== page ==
A leftover from the weekend, buried in a NYT piece with all sorts of interesting tidbits about how Kavanaugh fended off a ferocious political attack. I don’t fault Trump at all for leaning towards an FBI probe after Ford’s testimony at the September 27 hearing, as the Times’s story claims. It was a prudent thing to do and, ultimately, the politically smart thing to do.

But it’s funny to think of him going wobbly before even alleged super-cuck Jeff Flake did. The congealing narrative among both lefties and righties, on up to Trump himself, is that the president’s willingness to fight! is what ultimately dragged Kavanaugh over the finish line. Not really true. It was Kavanaugh’s willingness to fight that made it possible, as this same Times story made clear. His opening statement at the hearing changed everything. Up to that point, having watched Ford testify, Trump was apparently ready to send in the FBI:

Christine Blasey Ford had just finished testifying that he had tried to force himself on her as a teenager, and nearly everyone in both camps found her credible, sincere and sympathetic. President Trump called Senator Mitch McConnell, the Republican leader, and they agreed she was impressive. “We’re only at halftime,” Mr. McConnell said, trying to be reassuring.

Mr. Trump thought it was time to bring in the F.B.I. to investigate, as many opponents of Judge Kavanaugh had urged, but when he called the Hart Building, Donald F. McGahn II, his White House counsel, refused to take the call. Instead, Mr. McGahn cleared the room and sat down with Judge Kavanaugh and his wife, Ashley Kavanaugh. The only way to save his nomination, Mr. McGahn said, was to show the senators how he really felt, to channel his outrage and indignation at the charges he had denied.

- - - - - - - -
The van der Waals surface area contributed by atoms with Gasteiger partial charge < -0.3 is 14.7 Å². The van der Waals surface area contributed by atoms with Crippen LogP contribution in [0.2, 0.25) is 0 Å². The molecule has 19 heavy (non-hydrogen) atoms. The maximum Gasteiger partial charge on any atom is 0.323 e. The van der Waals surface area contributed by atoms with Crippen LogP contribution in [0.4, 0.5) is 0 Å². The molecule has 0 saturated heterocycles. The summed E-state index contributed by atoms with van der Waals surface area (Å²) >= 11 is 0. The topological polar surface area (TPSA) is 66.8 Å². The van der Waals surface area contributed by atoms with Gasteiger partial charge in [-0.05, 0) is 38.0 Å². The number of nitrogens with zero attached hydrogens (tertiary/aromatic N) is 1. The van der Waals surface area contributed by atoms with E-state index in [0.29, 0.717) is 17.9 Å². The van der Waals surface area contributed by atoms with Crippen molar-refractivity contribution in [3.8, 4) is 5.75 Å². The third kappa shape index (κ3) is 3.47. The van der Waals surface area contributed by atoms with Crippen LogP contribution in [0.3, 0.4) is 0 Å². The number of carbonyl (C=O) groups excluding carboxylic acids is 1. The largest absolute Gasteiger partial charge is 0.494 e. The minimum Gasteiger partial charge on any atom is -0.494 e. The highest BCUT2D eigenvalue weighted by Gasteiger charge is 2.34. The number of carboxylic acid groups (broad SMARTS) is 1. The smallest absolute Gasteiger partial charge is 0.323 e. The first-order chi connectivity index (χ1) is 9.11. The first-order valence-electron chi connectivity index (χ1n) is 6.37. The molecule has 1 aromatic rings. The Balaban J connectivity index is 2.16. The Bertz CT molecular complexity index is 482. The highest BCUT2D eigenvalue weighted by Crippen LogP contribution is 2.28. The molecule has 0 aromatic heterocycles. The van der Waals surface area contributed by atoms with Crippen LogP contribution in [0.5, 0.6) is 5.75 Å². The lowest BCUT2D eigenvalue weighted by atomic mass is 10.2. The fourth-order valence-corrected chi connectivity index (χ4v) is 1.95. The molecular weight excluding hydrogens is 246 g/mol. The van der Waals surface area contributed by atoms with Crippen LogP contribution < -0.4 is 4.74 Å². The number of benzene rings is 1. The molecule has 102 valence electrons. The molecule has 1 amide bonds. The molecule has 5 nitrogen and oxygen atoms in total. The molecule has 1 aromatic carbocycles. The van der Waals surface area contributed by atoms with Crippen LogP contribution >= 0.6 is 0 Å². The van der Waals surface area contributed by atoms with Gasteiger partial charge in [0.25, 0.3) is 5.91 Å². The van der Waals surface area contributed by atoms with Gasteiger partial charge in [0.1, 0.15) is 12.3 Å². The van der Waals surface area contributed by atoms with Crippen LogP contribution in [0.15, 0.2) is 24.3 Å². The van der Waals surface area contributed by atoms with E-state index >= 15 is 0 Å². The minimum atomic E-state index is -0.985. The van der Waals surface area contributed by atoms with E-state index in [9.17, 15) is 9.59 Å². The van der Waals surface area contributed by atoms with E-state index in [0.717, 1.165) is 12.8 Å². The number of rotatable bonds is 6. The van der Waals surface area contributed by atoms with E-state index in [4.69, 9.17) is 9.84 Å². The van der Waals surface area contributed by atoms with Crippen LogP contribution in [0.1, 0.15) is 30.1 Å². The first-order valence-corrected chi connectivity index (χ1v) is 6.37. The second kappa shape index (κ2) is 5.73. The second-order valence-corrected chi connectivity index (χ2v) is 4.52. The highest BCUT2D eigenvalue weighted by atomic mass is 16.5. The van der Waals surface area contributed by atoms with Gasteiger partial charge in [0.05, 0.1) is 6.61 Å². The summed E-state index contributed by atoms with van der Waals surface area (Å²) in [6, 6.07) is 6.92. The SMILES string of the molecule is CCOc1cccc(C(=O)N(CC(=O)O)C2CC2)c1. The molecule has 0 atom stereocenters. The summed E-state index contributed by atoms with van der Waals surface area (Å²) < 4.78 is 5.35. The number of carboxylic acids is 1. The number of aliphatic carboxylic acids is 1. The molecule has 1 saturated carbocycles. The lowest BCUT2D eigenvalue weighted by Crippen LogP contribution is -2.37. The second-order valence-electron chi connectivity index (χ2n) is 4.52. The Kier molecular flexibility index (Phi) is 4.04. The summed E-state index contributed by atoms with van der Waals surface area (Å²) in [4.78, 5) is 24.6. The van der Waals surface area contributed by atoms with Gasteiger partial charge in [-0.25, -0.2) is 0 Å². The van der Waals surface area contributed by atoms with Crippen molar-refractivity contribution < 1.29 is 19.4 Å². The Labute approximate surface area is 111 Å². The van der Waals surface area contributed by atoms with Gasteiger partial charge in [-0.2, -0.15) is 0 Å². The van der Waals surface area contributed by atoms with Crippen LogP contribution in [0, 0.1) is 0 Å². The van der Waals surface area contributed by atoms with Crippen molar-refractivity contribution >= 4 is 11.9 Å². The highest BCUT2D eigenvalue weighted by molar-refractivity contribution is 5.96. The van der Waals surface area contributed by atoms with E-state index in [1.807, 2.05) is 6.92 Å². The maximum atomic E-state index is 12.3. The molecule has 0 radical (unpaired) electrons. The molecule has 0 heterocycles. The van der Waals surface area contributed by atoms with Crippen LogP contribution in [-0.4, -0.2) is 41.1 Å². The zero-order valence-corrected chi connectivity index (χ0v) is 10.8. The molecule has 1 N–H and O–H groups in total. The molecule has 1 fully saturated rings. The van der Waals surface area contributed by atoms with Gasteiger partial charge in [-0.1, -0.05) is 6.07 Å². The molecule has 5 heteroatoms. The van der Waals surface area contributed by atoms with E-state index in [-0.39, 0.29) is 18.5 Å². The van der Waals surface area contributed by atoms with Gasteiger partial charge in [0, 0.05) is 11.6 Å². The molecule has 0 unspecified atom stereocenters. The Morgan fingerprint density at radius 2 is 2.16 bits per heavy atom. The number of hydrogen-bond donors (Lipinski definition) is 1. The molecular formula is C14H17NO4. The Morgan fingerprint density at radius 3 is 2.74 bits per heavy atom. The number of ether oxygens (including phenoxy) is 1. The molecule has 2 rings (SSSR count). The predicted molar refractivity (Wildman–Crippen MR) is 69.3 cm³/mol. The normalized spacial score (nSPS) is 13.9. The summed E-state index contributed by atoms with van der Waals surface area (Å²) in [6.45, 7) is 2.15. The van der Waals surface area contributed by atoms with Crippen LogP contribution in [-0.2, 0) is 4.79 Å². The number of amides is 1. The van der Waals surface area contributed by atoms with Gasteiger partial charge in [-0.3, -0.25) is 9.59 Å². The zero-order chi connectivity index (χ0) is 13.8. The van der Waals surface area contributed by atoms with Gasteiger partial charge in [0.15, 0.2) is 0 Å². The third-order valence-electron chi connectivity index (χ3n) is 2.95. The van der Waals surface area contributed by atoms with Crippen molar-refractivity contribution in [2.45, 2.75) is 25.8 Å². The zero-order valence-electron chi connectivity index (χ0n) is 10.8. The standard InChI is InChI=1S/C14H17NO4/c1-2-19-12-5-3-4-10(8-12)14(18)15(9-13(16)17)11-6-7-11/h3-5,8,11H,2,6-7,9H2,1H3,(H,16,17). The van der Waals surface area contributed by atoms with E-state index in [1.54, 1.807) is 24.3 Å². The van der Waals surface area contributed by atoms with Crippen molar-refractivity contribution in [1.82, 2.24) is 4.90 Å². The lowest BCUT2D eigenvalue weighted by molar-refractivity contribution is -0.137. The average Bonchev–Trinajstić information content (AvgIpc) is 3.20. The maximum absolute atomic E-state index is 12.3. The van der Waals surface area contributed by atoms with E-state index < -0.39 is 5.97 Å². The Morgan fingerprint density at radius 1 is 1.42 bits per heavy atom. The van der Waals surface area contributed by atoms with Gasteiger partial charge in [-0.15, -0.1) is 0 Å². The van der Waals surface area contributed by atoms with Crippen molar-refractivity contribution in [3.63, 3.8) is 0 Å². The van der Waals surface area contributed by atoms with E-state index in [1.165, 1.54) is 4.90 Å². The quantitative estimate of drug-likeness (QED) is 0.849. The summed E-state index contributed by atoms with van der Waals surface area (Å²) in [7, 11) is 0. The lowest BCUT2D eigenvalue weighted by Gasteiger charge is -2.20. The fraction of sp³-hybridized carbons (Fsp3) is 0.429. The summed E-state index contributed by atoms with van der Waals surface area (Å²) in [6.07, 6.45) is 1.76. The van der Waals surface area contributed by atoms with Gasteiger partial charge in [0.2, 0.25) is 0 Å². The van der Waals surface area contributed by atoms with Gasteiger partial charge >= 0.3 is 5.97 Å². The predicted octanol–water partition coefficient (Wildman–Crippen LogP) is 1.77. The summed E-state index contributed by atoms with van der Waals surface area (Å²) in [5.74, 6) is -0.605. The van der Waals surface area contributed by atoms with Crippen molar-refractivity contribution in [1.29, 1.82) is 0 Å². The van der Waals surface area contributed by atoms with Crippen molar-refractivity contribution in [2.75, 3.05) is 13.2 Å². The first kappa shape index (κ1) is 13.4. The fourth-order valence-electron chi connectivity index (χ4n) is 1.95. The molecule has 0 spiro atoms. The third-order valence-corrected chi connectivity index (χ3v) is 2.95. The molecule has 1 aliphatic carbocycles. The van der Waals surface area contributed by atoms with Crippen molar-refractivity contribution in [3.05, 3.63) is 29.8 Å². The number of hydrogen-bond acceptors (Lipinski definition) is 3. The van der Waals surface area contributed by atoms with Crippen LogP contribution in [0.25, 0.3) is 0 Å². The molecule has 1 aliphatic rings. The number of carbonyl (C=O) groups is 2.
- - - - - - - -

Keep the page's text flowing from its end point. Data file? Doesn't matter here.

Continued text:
Later, supposedly “dubious” about Kavanaugh’s chances of confirmation, Trump asked McConnell if he was really willing to go to the mat to get Kavanaugh confirmed. “I’m stronger than mule piss,” McConnell reportedly replied. Which leaves me torn because (a) on judicial nominations McConnell is stronger than mule piss but (b) that anecdote is awfully, even suspiciously, flattering to McConnell. It’s almost the sort of thing that Team McConnell itself might have leaked to reporters to make him look good. By the same token, the idea of Trump wavering on the FBI probe while his steely White House counsel refused to take his call, instead propelling Kavanaugh on to ultimate victory, sounds like the sort of self-serving thing you might expect to be leaked by a guy who’s on his way out of the White House and isn’t terribly fond of his boss, the president.

So maybe Trump was willing to fight! all along, with no FBI probe until Flake demanded one, and is being skunked with a little fake news here courtesy of political rivals. As I said, though, I think he would have made a good call to order the probe, hoping/expecting that it would clear Kavanaugh and providing the public with some reassurance that he’s innocent of the charges, provided that Kavanaugh gave the same opening statement at the hearing that he ended up giving. In an alternate reality where Ford was compelling and Kavanaugh was meek and mild in his own testimony, Trump ordering the probe would have smelled like a defensive action by a White House that had lost confidence in its nominee and might be inching towards pulling the nomination. With Kavanaugh defiant, the takeaway from ordering the FBI probe was “He’s innocent and they’re going to show it!” With Kavanaugh meek, the takeaway from ordering it would have been “We’d better check out these allegations, there really might be something there.” I don’t know if he ends up being confirmed even with the same clean FBI findings that he received.

Christopher Caldwell calls Kavanaugh’s opening statement “the defining speech of our time.” It certainly did capture the f***-you mood of modern partisan politics like few speeches do. This is smart: